9 thoughts on “Fit For Office: The Curious Relationship Between Athletes and Politicians

  1. It seems that most politicians have either worked in the areas of law or business or have a long line of politicians in their families. A professional athlete turned politician might be a breath of fresh air for some voters. For the most part, professional athletes don’t discuss their political views so the fans and potential voters like them for other reasons, like representing their city or state in the sport, their athletic ability, their leadership, etc. Do you think, Mr. Stewart, that a professional athlete might be successful in a national election? It seems that most of those who have been elected into public office have done so on a state level. I can’t help but wonder if that is because of the local representation that so many of them provide for the state on whose team they play. To make a career change from professional wrestler to state governor doesn’t seem as absurd to people as that transition to the presidency.


    • Hi Melissa,

      Thanks for the reply. You make some interesting points.

      I would agree that athletes typically benefit from the idea of insurgent candidacies and anti-establishment cred. because they don’t come from what is considered a “typical” politician’s background. It has always been politically expedient in our history to be viewed as an “outsider”, at least by the prognosticators.

      To your point about athletes discussing their political beliefs: I agree, but this is becoming less true. With the jumps in technology and 24-hour news cycles, we know more about the personal lives of athletes than ever before. And one of the few redeeming qualities of our current Super PAC political system is the greater level of transparency we have in knowing who the powerful and wealthy politically support with their money.

      Might a professional athlete ever be successful in a national election? It is certainly possible, but I would not suspect it is likely in the near future that an athlete could go directly from their career in athletics to the oval office. With just a few (mostly military) exceptions — and no exception in modern elections — every President has had some executive or legislative experience with a state before reaching the White House, so athletes would likely be no different.

      The reason this seems to be especially difficult for athletes-turned-politicians relates back to the comment from Nicholas Coburn-Palo in the post: Athletes tend to be well suited for the rigors of a campaign (maybe similar to the rigors of a “season”?), and less suited to the realities of public service once winning the job.


  2. I certainly agree with the reasoning behind this relationship that you discussed in your blog such as similar character traits such as teamwork, competitiveness and goal oriented. You also touched upon the idea that athletes have strong roles in their communities giving them a political advantage and I wonder if part of the relationship between athletes and politicians is the way that Americans idolize them and put them on a higher pedestal over the rest of society. As both groups are on that pedestal together I’d imagine it is fairly easy for a relationship to form between them. Your article also made me wonder whether or not you believe this relationship exists in other countries besides the United States or is unique to our country alone?


    • Hey Mikayla,

      Thanks for your question!

      I don’t know as much about international history as I do American history, so I can’t speak to many specifics. But I would say I think it’s generally true that in Eastern Europe and Asia, being a successful Olympic athlete is considered a rather natural line of ascension into political office.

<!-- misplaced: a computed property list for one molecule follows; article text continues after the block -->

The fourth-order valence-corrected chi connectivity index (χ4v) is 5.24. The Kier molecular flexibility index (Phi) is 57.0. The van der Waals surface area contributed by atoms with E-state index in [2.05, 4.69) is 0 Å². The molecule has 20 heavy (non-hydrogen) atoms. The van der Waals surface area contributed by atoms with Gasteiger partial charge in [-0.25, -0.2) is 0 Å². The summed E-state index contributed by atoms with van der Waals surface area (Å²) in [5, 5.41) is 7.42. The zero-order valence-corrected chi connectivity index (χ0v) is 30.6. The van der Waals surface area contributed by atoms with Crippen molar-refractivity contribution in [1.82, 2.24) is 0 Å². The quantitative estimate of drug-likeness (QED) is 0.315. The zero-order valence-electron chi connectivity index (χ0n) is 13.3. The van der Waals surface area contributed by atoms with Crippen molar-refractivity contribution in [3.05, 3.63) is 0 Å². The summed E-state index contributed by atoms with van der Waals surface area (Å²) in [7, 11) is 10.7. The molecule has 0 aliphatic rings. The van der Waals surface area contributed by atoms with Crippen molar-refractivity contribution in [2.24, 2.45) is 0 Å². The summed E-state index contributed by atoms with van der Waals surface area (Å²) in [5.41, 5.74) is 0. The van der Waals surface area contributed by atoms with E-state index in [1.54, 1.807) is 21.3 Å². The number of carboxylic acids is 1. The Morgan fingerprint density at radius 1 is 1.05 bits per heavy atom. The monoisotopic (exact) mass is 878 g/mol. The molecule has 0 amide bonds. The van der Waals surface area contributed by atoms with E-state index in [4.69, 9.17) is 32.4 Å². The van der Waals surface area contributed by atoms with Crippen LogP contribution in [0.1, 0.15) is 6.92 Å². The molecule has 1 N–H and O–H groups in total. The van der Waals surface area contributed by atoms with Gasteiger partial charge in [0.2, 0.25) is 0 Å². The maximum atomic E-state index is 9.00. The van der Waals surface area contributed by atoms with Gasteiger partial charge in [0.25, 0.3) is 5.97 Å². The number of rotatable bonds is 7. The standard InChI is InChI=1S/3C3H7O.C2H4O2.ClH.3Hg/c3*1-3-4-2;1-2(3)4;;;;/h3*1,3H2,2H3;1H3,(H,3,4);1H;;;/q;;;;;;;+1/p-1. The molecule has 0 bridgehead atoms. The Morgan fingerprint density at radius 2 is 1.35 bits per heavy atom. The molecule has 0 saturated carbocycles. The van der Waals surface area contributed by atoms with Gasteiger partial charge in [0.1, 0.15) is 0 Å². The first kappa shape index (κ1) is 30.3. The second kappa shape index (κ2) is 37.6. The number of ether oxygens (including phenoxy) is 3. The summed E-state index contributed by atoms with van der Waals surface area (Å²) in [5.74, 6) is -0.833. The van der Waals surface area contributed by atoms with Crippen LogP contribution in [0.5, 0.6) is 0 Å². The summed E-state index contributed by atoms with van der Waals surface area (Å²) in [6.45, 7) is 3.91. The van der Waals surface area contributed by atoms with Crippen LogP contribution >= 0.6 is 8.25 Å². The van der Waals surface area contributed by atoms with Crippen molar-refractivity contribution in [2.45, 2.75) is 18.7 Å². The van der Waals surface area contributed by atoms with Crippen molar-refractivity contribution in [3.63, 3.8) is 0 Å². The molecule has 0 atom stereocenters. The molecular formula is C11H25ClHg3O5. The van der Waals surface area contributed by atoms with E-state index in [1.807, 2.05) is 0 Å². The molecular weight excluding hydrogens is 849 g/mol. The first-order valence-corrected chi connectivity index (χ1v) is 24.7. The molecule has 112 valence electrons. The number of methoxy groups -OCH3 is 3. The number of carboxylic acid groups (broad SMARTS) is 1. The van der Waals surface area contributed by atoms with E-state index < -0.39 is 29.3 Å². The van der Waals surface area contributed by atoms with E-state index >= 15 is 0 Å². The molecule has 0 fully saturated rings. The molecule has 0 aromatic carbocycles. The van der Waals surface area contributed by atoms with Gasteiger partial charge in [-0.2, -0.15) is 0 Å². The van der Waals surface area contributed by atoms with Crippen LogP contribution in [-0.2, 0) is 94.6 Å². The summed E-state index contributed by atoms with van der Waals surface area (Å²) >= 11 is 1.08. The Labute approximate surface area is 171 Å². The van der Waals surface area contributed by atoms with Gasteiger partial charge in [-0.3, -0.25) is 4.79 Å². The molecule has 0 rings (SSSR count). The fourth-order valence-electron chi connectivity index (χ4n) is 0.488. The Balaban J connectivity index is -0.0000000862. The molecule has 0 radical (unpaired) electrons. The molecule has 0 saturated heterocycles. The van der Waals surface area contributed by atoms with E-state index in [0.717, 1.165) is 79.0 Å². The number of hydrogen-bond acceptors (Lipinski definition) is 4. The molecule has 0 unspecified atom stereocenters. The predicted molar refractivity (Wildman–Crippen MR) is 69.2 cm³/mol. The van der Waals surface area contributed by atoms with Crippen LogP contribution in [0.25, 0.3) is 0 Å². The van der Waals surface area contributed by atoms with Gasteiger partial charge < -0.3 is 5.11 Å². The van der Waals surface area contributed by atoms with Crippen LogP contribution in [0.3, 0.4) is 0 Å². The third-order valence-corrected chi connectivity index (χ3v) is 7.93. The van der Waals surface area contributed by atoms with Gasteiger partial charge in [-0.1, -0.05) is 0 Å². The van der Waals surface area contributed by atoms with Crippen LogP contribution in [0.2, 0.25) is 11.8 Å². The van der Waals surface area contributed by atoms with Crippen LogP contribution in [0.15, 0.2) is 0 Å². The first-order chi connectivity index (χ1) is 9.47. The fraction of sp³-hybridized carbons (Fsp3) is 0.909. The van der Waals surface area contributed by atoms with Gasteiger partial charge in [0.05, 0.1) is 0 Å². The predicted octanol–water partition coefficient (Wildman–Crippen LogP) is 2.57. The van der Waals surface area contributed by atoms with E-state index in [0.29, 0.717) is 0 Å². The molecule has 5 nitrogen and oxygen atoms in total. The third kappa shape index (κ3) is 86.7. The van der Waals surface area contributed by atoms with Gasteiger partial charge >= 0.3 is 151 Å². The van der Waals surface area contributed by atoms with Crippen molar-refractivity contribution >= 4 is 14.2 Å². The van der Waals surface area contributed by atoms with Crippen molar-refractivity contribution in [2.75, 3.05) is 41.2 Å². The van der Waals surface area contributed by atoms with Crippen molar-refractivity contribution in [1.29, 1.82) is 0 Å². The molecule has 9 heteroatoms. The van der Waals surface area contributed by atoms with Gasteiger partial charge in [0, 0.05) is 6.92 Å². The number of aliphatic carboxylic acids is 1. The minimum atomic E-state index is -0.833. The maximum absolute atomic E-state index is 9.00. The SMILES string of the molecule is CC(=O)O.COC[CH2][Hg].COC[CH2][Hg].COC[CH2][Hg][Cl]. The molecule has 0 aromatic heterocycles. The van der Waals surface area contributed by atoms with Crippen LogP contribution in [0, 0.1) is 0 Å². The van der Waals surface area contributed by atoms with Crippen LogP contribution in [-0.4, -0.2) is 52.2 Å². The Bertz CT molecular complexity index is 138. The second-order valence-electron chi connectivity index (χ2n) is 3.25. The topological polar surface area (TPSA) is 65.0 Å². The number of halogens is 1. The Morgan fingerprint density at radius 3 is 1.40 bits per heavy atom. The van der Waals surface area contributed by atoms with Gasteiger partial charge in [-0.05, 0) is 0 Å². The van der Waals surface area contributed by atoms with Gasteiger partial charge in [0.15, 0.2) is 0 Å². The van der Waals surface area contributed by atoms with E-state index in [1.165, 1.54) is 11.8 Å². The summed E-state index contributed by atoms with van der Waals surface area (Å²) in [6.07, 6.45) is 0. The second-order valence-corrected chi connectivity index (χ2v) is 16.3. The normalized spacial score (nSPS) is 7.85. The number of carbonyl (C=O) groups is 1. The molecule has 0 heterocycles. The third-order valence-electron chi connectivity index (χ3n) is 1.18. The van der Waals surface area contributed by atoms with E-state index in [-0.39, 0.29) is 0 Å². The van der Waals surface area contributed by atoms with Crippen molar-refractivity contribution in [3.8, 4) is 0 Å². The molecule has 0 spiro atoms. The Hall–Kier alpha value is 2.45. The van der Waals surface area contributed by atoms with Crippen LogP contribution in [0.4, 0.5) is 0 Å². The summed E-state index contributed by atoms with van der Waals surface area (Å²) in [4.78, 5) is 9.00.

It also is generally true that professional soccer players in many countries are held in similar esteem as many Americans hold professional football (gridiron) stars in the United States.

      It is true Americans do have a very doting relationship with its athletic heroes, but I think that is probably true in many countries, just in different sports.


  3. Politics and sports are two of my favorite hobbies, so when I came across this article I was intrigued with the possibilities that could arise. You made a very interesting comment about the relationship of both politics and sports being “fundamental building blocks” of American identity. I think both sports and politics allow for people to show their pride and heritage through a passion they have, be it sports or politics. Another interesting notion of the connection between the two was the example given about President Bush’s first pitch thrown after the 9/11 attacks. Do you think if he would have cancelled the ceremonial first pitch that Americans would have seen that as a weak political move or one that was made in a time of need?


  4. I think sports and politics is a very interesting issue to look into. There is a bunch of history supporting that former athletes go into politics. It is pointed out that even presidents were into boxing, basketball and baseball. Throughout history athletes have been placed on a pedestal from gladiators in ancient Rome to football players in recent time. What do you think about the possibility that athletes go into political service to stay in the public eye when their athletic career is over? In your blog you bring up that most athletes’ political careers are short lived. Do you think once they get in office they realize it’s not what they expected and get out? Or they have an agenda and once it’s done they get out?


  5. I’m actually shocked that not a more famous sports person has not tried to run for a higher office. Maybe that is something that is coming in the near future. Looking how a lot of high profile celebrities are throwing their hat into the political arena without really any political background and being successful. Me personally as a voter I would pick an athlete over and actor any day. The statement that was made regarding the attributes of an athlete correlating to politics was dead on for me. How they were already prepared for that task and they were already a “brand”. Who knows maybe Tom Brady or Payton Manning will run for president against Kanye West next time around. In your opinion do you think a more iconic athlete will throw his or her hat into the ring?